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International Journal of Telemedicine and Applications
Volume 2016, Article ID 3929741, 5 pages
http://dx.doi.org/10.1155/2016/3929741
Research Article

The Self-Perception and Usage of Medical Apps amongst Medical Students in the United States: A Cross-Sectional Survey

1Department of Medicine, Cedars Sinai Medical Center, Los Angeles, CA, USA
2Kaiser Permanente, Los Angeles Medical Center, Los Angeles, CA, USA
3Charles R. Drew University of Medicine and Science, Los Angeles, CA, USA
4Los Angeles Biomedical Research Institute at Harbor-UCLA Medical Center, Los Angeles, CA, USA

Received 15 January 2016; Revised 18 July 2016; Accepted 7 August 2016

Academic Editor: Andrés Martínez Fernández

Copyright © 2016 Cara Quant et al. This is an open access article distributed under the Creative Commons Attribution License, which permits unrestricted use, distribution, and reproduction in any medium, provided the original work is properly cited.

Abstract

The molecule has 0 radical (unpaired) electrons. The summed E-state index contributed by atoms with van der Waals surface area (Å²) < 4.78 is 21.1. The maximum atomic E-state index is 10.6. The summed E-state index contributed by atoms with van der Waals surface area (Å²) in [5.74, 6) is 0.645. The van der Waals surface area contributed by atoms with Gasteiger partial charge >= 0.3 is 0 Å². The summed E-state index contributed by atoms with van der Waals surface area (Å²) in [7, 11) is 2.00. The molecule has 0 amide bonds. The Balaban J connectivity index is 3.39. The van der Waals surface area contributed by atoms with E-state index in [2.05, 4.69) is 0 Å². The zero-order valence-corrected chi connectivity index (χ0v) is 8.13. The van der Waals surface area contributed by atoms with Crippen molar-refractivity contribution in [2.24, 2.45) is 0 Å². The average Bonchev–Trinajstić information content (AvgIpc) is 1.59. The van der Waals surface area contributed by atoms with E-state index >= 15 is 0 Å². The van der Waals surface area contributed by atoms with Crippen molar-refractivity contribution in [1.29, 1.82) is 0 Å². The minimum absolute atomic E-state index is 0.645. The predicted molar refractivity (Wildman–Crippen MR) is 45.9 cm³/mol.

Background. Mobile medical software applications (apps) are used for clinical decision-making at the point of care. Objectives. To determine (1) the usage, reliability, and popularity of mobile medical apps and (2) medical students’ perceptions of app usage effect on the quality of patient-provider interaction in healthcare settings. Methods. An anonymous web-based survey was distributed to medical students. Frequency of use, type of app used, and perceptions of reliability were assessed via univariate analysis. Results. Seven hundred thirty-one medical students responded, equating to a response rate of 29%. The majority (90%) of participants thought that medical apps enhance clinical knowledge, and 61% said that medical apps are as reliable as textbooks. While students thought that medical apps save time, improve the care of their patients, and improve diagnostic accuracy, 53% of participants believed that mobile device use in front of colleagues and patients makes one appear less competent. Conclusion. While medical students believe in the utility and reliability of medical apps, they were hesitant to use them out of fear of appearing less engaged. Higher levels of training correlated with a greater degree of comfort when using medical apps in front of patients.